Originally published in neues deutschland
The German government has declared its unconditional support for Israel, even opposing calls for a ceasefire. They claim this is about »stopping antisemitism« and »protecting Jewish life in Germany«.
Yet they only offer protection to Jews who stand with Israel’s far-right government. Jewish people who criticize the war and contradict Germany’s Staatsräson have been subject to censorship and arrest. The Jewish Museum Berlin has fired a tour guide for statements about the West Bank. The Berlin government was so desperate to axe an event by the group »Jüdische Stimme« that they are now cutting off subsidies to the cultural center Oyoun as punishment. The South African Jewish artist Candice Breitz had a show canceled. The Jewish writer Masha Gessen was awarded a prize after criticism later and in a smaller setting than usual.
Gessen got the Hannah Arendt Prize – and ironically, Arendt was far more critical of Israel than Gessen is. In her book »Eichmann in Jerusalem«, Arendt wrote that Israel’s ban on intermarriage was reminiscent of the Nazis’ Nuremberg Laws. Today, Arendt would not be allowed to speak at a German university or any other public space. Naomi Klein worries that »Germany is going to run out of Jewish intellectuals to ban«.
Germany has Antisemitism Czars – have they spoken up about this wave of government attacks against Jews? The opposite: These non-Jewish bureaucrats regularly accuse Jewish dissidents of antisemitism. They don’t say a word about the billionaire heirs of Nazi war criminals, nor about modern billionaires spreading antisemitic conspiracy theories – instead, they claim that antisemitism has been »imported« by foreigners.
The far-right party AfD has taken the logical step and named their own Antisemitism Czar. Who did they pick? Beatrix von Storch, the aristocratic granddaughter of Hitler’s finance minister. She agrees that antisemitism has been »imported« to Germany – and if anyone would know…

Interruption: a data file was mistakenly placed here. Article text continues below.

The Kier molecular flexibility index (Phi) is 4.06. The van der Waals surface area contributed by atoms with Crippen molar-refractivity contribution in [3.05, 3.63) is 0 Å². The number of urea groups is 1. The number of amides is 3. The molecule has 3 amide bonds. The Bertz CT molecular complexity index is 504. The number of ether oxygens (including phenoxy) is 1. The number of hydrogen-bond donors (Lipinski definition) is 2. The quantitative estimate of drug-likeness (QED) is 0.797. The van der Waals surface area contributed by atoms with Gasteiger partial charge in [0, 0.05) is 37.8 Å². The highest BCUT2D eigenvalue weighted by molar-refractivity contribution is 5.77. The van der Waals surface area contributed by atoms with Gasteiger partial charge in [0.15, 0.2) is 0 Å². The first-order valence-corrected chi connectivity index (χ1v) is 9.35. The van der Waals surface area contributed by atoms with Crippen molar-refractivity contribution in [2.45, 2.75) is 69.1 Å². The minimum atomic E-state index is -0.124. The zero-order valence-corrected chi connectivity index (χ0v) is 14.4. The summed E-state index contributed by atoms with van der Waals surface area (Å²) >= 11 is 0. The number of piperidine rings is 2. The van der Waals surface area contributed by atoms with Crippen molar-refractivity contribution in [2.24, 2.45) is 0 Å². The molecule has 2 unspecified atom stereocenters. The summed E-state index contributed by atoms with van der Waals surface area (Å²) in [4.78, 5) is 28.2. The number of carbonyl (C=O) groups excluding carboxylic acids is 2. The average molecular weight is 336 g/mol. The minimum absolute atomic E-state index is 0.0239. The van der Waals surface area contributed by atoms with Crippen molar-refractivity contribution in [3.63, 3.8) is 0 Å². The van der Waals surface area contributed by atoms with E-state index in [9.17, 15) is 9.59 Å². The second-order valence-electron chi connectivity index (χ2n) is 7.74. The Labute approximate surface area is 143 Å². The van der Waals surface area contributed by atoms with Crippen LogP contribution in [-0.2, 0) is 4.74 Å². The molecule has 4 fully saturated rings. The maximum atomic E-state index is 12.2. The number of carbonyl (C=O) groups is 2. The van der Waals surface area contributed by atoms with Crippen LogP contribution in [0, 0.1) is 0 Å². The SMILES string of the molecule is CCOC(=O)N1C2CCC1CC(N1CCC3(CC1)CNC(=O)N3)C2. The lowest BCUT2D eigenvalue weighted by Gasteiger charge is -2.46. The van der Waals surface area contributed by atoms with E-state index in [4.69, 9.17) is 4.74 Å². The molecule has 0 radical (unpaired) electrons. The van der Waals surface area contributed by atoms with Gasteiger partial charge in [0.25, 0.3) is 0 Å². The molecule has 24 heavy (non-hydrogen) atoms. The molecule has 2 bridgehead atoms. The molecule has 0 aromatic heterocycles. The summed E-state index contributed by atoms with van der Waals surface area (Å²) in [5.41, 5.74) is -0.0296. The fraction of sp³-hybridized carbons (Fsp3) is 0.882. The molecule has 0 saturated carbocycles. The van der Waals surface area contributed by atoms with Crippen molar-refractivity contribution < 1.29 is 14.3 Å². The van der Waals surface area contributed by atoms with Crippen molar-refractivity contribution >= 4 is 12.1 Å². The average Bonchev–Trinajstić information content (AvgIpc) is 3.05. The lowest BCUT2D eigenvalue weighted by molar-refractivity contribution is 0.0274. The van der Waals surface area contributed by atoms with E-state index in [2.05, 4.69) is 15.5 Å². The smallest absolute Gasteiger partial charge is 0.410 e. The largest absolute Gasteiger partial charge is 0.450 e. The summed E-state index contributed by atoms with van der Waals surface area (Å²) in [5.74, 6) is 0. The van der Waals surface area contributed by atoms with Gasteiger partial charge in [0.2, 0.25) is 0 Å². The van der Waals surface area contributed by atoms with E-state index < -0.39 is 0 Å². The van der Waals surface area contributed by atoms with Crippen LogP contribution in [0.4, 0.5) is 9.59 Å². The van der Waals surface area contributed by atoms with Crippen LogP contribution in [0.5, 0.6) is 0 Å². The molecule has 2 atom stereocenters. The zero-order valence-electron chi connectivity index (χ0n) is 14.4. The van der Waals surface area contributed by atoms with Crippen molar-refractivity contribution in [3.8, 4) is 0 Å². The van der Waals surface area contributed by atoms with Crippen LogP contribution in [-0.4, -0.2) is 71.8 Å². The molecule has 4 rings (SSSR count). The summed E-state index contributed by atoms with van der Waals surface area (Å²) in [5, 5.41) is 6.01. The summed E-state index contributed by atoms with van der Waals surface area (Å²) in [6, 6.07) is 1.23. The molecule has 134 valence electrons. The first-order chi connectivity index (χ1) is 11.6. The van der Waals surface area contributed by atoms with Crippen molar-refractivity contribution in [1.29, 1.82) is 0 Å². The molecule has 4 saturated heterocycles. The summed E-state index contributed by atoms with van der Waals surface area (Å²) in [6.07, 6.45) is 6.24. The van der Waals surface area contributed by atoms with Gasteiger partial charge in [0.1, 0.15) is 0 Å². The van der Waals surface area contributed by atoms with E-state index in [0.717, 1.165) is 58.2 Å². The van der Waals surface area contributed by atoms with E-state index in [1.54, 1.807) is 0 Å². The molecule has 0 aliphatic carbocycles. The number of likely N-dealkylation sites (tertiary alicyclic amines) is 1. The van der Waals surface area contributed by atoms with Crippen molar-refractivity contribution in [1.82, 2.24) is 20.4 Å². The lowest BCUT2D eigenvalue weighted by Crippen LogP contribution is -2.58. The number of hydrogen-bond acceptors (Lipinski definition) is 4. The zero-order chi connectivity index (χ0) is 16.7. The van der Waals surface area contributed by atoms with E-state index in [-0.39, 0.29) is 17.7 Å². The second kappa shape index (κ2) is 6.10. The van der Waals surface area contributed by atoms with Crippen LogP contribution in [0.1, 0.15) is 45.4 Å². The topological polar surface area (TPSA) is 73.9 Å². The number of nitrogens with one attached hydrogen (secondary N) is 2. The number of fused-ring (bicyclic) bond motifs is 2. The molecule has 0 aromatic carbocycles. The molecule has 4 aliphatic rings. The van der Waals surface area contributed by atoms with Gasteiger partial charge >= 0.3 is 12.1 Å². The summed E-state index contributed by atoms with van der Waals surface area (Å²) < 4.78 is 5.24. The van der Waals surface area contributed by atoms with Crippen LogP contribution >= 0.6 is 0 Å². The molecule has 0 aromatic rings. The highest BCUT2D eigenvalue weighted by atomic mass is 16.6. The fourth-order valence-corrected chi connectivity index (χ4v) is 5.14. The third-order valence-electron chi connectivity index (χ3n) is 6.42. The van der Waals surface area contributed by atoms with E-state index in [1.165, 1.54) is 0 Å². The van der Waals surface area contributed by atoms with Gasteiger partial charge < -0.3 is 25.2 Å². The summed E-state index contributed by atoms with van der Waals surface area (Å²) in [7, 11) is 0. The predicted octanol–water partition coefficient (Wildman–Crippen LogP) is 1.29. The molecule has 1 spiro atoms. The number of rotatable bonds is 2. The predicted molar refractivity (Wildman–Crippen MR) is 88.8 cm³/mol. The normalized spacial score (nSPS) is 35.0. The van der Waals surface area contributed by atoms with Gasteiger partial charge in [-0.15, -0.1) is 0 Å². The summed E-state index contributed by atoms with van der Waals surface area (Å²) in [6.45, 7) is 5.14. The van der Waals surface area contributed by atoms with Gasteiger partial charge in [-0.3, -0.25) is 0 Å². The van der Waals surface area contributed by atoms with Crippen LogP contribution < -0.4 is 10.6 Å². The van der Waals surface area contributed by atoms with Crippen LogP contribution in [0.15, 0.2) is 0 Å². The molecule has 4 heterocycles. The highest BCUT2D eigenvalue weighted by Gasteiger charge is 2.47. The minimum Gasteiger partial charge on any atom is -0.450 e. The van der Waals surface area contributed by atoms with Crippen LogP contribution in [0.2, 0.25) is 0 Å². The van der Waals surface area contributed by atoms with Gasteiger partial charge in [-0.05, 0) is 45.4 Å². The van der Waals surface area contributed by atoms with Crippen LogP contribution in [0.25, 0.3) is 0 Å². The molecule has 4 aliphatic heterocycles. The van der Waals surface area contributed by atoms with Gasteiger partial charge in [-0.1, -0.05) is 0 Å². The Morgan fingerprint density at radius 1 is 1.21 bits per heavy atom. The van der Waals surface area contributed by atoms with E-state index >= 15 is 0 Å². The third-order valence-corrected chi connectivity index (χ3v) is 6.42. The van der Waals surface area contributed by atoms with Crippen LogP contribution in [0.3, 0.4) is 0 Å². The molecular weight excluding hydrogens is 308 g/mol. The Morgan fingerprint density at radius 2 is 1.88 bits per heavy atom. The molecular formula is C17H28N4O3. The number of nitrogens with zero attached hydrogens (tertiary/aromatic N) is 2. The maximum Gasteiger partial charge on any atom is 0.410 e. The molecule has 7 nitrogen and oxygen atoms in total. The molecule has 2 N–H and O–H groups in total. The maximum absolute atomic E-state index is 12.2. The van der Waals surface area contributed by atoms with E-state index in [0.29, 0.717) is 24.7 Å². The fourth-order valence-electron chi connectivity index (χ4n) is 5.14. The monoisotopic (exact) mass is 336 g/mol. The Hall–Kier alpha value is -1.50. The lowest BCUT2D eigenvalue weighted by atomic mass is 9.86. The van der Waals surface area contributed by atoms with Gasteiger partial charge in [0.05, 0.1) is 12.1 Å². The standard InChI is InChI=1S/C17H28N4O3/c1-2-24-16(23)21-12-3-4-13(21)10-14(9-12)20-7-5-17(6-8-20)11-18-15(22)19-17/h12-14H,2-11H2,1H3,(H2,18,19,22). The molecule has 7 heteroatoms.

On the fourth night of Chanukah, I went to a celebration by Jewish Bund in Kreuzberg. They are one of the two Jewish groups organizing pro-Palestinian demonstrations in Berlin – which, if you read the right-wing press, are made up of »Jew haters«. It was a great party, but I was depressed to realize that most Germans know nothing about Chanukah and have never spun a dreidel. A comrade working the door confirmed that »most Germans don’t know any Jews personally«. Everyone in the US is familiar with Chanukah, but Germany is still profoundly affected by a genocide that wasn’t that long ago.
That same day, December 10, the German government organized a pro-Israel demonstration at the Brandenburg Gate – and a grand total of 3.200 people showed up. At the exact same time, just down the road, 5.000 people were demonstrating in solidarity with Palestine. Of course there was no census, but I would bet that there were more Jewish Berliners demonstrating for Palestine than were demonstrating for Israel.
So where are all the German politicians proclaiming their solidarity with Jews who are speaking up for Gaza? Berlin’s Antisemitism Czar once declared that non-Zionist Jews basically don’t exist (»here and there« there might be a few, he condeded). He could look at history – but he could also check social media to see Jewish activists around the world leading protests, including in Berlin. What do you call it when a German state official is denying the existence of a broad swath of Jewish people? That sounds a lot like antisemitism.
Jews are not a monolith lined up behind Netanyahu. Real Jewish life is loud, complicated and full of argument – just look at how the latest war is dividing Jewish families in the US. Deborah Feldman has written that German government policy »obscures the views of an unseen majority of Jewish people« who don’t have »unconditional loyalty to the state of Israel«. By suppressing any criticism of Israel, the German government is attacking Jews.